Study Shows Immune Response After COVID-19 Vaccine in Majority of Patients Treated With CAR T-Cell Therapy


The majority of CAR T-cell therapy recipients developed a humoral immune response to vaccination against SARS-CoV-2 in a recent study, with a more robust vaccine schedule linked to higher antibody titers.

A study published in Transplantation and Cellular Therapy found that the majority of chimeric antigen receptor (CAR) T-cell therapy recipients developed a humoral immune response to vaccination against SARS-CoV-2, with patients who received more vaccine doses showing higher SARS-CoV-2 anti-spike antibody (anti-S IgG) titers.

Patients with hematological malignancies who are treated with CAR T-cell therapy are highly immunosuppressed, and impaired humoral responses to vaccination may be caused by factors such as underlying malignancy, prior therapy lines, or hypogammaglobulinemia associated with CAR T cells.

“Evolving data demonstrates that patients who receive CD19-directed or BCMA-directed CAR T-cell therapy may be at high risk for severe COVID-19 and unfavorable outcomes such as prolonged or intractable infection,” the authors wrote. “Vaccination may be an effective strategy to prevent and mitigate disease severity.”

For immunocompromised patients, a series of 3 mRNA vaccines plus a booster or a single dose of a vector-based vaccine followed by a booster is recommended. But CAR T-cell therapy recipients have been shown to have reduced humoral responses, according to the study authors. Research is lacking in this highly immunocompromised patient population, and the new study aimed to characterize the seropositivity rate and anti-S IgG titers among CAR T-cell recipients.

The seropositivity rate was determined by an anti-S assay cutoff of ≥0.8 U/mL based on a Roche assay, and the median anti-S IgG titers were analyzed.

“Although the assay cut-off does not reflect a correlate of protection, which has not been established and differs by vaccine type, host characteristics, and circulating SARS-CoV-2 variants, higher antibody levels are clearly associated with greater vaccine-induced protection against symptomatic COVID-19,” the authors noted.

A total of 50 patients with a median age of 65 years were included in the study. Most patients (88%) received CD19-directed CAR T-cell therapy for B-cell non-Hodgkin lymphoma. Most patients received 3 mRNA vaccines total, and the majority received at least 1 vaccination after receiving CAR T-cell therapy.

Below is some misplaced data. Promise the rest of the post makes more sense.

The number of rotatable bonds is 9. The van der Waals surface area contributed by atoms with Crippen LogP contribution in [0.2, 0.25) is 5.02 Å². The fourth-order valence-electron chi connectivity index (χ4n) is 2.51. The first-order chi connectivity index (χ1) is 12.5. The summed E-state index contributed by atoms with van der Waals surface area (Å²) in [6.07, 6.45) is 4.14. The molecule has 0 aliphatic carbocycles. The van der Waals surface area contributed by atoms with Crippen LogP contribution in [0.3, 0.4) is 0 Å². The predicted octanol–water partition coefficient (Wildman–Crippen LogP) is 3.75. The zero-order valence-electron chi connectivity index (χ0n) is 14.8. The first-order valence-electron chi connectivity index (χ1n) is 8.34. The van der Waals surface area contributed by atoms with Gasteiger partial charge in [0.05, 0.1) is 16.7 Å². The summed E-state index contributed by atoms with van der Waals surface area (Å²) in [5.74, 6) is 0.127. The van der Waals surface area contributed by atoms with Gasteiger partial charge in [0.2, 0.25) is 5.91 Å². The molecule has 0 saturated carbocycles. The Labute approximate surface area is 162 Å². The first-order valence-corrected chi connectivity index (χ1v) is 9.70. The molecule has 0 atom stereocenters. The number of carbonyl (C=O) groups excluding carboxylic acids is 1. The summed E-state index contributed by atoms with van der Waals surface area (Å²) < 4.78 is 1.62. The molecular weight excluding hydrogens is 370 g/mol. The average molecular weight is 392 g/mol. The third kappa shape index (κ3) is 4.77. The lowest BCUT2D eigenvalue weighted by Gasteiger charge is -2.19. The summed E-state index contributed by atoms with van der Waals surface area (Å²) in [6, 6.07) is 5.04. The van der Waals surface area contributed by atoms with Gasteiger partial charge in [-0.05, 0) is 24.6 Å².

Of the included patients, 32 (64%) developed a positive anti-S IgG antibody response following at least 1 vaccine, and the median SARS-CoV-2 anti-S IgG titer among those responders was 138.5 U/mL (IQR, 11.6-2541.0). Receiving 3 or more vaccine doses was associated with a higher anti-S IgG versus fewer doses in individuals who had a positive antibody response after dose 2.

Patients who received 2, 3, or 4 doses had increases in median anti-S IgG titers (2.4 U/mL vs. 7.3 U/mL vs. 71.3 U/mL). This was after adjusting for time from vaccination to anti-S IgG hypogammaglobulinemia, immune effector cell-associated neurotoxicity syndrome, vaccination before or after CAR T-cell therapy, and time from vaccination to anti-S IgG.

"In our cohort, 64% of CD19-directed or BCMA-directed CAR T-cell recipients developed a positive response to SARS-CoV-2 vaccinations, although with a relatively low median titer compared to other published data using the same assay in healthy controls," the authors wrote.

Individuals who received all vaccine doses before receiving CAR T-cell therapy had a higher median anti-S IgG titer than those who received at least 1 vaccination post–CAR T-cell therapy. The median anti-S IgG titers in patients who received BCMA- and CD19-targeted therapies were similar.

While the study had a small sample size and only assessed a single anti-S IgG level, the findings support current guidelines for SARS-CoV-2 vaccination among patients treated with CAR T-cell therapy. The study also suggests that 3 initial doses followed by a fourth booster may increase antibody titer levels in patients who do show a humoral immune response. Still, there were patients who did not respond.

“It is important to note that our analysis demonstrated that 35% of participants who received three or more vaccines were unable to mount a humoral response to vaccination, highlighting that additional doses do not necessarily increase the rate of seroconversion in certain patients in this highly immunosuppressed population,” the authors wrote. “Additional studies are warranted to identify factors that predict vaccine response for CAR T-cell recipients and to clarify optimal timing of doses pre- and post-CAR T-cell therapy.”


Aleissa MM, Little JS, Davey S, et al. SARS-CoV-2 vaccine immunogenicity among chimeric antigen receptor T-cell therapy recipients. Transplant Cell Ther. Published online March 9, 2023. doi:10.1016/j.jtct.2023.03.005

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